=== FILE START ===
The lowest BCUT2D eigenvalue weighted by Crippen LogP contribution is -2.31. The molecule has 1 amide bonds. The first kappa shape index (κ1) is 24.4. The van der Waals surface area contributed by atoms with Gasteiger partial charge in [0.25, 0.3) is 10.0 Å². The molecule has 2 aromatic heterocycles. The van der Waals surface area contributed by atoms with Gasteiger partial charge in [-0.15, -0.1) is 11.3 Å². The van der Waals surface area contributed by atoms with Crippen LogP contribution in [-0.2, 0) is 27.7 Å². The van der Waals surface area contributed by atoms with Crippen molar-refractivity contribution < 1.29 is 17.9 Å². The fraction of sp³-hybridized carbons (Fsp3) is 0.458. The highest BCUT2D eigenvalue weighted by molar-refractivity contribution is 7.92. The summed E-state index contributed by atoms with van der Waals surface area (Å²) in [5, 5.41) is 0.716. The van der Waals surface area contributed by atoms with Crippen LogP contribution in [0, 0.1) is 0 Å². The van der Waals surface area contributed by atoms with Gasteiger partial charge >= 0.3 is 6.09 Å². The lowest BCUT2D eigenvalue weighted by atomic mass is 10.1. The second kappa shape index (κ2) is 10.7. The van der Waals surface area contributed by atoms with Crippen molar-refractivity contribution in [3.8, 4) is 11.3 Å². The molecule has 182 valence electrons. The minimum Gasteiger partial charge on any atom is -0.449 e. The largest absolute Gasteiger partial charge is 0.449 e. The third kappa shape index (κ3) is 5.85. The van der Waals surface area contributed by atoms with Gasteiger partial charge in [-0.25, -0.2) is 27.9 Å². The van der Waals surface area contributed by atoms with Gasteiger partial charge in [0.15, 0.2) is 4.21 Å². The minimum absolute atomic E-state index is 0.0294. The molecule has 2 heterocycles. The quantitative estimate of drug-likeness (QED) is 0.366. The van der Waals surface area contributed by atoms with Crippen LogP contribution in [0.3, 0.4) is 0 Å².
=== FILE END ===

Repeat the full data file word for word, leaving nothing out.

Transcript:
The lowest BCUT2D eigenvalue weighted by Crippen LogP contribution is -2.31. The molecule has 1 amide bonds. The first kappa shape index (κ1) is 24.4. The van der Waals surface area contributed by atoms with Gasteiger partial charge in [0.25, 0.3) is 10.0 Å². The molecule has 2 aromatic heterocycles. The van der Waals surface area contributed by atoms with Gasteiger partial charge in [-0.15, -0.1) is 11.3 Å². The van der Waals surface area contributed by atoms with Crippen LogP contribution in [-0.2, 0) is 27.7 Å². The van der Waals surface area contributed by atoms with Crippen molar-refractivity contribution < 1.29 is 17.9 Å². The fraction of sp³-hybridized carbons (Fsp3) is 0.458. The highest BCUT2D eigenvalue weighted by molar-refractivity contribution is 7.92. The summed E-state index contributed by atoms with van der Waals surface area (Å²) in [5, 5.41) is 0.716. The van der Waals surface area contributed by atoms with Crippen LogP contribution in [0, 0.1) is 0 Å². The van der Waals surface area contributed by atoms with Gasteiger partial charge >= 0.3 is 6.09 Å². The lowest BCUT2D eigenvalue weighted by atomic mass is 10.1. The second kappa shape index (κ2) is 10.7. The van der Waals surface area contributed by atoms with Crippen molar-refractivity contribution in [3.8, 4) is 11.3 Å². The molecule has 182 valence electrons. The minimum Gasteiger partial charge on any atom is -0.449 e. The largest absolute Gasteiger partial charge is 0.449 e. The third kappa shape index (κ3) is 5.85. The van der Waals surface area contributed by atoms with Gasteiger partial charge in [-0.25, -0.2) is 27.9 Å². The van der Waals surface area contributed by atoms with Gasteiger partial charge in [0.15, 0.2) is 4.21 Å². The minimum absolute atomic E-state index is 0.0294. The molecule has 2 heterocycles. The quantitative estimate of drug-likeness (QED) is 0.366. The van der Waals surface area contributed by atoms with Crippen LogP contribution in [0.3, 0.4) is 0 Å².